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Blog Tour Review - Service Model by Adrian Tchaikovsky

Blog Tour Review - Service Model by Adrian Tchaikovsky To fix the world they first must break it further. Humanity is a dying breed, utterly reliant on artificial labor and service. When a domesticated robot gets a nasty little idea downloaded into their core programming, they murder their owner. The robot then discovers they can also do something else they never did before: run away. After fleeing the household, they enter a wider world they never knew existed, where the age-old hierarchy of humans at the top is disintegrating, and a robot ecosystem devoted to human wellbeing is finding a new purpose. There is so much to love in Service Model, but one of the things I most love about it is the peculiar blend of charming innocence and insightful cynicism. Uncharles the domestic robot is such a simple soul (though he would state that he has no soul and this is an inaccurate description). He approaches the end of the world with optimism and hope, or whatever equivalent to these emotions h

Review - Everless by Sara Holland

Review - Everless by Sara Holland


In the land of Sempera, the rich control everything - even time. Ever since the age of alchemy and sorcery, hours, days and years have been extracted from blood and bound to iron coins. The rich live for centuries; the poor bleed themselves dry.

Jules and her father are behind on their rent and low on hours. To stop him from draining himself to clear their debts, Jules takes a job at Everless, the grand estate of the cruel Gerling family.

There, Jules encounters danger and temptation in the guise of the Gerling heir, Roan, who is soon to be married. But the web of secrets at Everless stretches beyond her desire, and the truths Jules must uncover will change her life for ever ... and possibly the future of time itself.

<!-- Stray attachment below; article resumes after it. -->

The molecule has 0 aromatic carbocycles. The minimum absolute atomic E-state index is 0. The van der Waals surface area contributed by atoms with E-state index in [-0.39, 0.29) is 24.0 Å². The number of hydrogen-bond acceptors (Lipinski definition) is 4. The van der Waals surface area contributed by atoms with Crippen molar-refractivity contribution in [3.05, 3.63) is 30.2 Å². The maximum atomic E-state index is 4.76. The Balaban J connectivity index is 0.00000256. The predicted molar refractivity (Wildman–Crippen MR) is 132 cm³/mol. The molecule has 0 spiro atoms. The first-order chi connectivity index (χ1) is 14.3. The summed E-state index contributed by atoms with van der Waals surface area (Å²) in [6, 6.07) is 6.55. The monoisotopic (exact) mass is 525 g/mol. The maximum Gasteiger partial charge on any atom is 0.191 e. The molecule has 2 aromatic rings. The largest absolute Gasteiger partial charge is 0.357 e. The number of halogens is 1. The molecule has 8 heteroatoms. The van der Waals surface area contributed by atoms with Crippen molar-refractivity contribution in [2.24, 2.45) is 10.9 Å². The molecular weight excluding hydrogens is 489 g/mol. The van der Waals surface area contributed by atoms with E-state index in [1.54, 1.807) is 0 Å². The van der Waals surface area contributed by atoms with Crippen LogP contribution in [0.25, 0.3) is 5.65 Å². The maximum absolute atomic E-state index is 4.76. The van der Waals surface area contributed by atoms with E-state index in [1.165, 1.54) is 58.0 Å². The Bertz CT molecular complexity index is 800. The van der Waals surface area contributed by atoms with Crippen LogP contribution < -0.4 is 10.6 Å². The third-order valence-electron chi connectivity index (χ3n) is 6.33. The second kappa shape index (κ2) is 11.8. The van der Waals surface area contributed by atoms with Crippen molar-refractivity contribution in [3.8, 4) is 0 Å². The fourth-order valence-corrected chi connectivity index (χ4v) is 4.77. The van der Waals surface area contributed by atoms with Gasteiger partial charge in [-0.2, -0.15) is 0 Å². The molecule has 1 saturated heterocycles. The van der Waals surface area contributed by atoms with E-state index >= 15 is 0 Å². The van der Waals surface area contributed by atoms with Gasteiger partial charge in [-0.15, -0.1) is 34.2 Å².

Everless is a fantastic magical fantasy novel, which a unique twist.

I loved how all of the magical elements of this fantasy world revolve around time and life. It made it very focused and very different from anything I've read before. The idea of money being intrinsically, vitally linked to our length of life is a great way to present class inequality, where the rich literally live off the lifeforce of the poor, and it was done in a suitably creepy and disturbing way with the actual letting of blood to turn into coins. 

This made the decadence of Everless, the castle, even more outrageous and the trials and tribulations of the servants harder to witness.

The mystery plot also kept me gripped throughout, with links back to old fairytales, myths and legends and hints around children's stories, as things slowly unfolded to reveal exactly what was going on in a very dramatic climax.

My only complaint is that I would have loved more of some of the elements. I'd have liked to have seen more of the noble decadence, and definitely would have welcomed actually seeing more of those old stories. But little hints and suggestions were definitely enough to keep me gripped.

Oh, and there was a Liam in it, who was a really nasty piece of work. So bonus marks for that!

Everless is destined to become a timeless classic.

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Everless by Sara Holland is out now, published by Hachette Children's Group.

I was given a review copy via Netgalley in return for an honest review.

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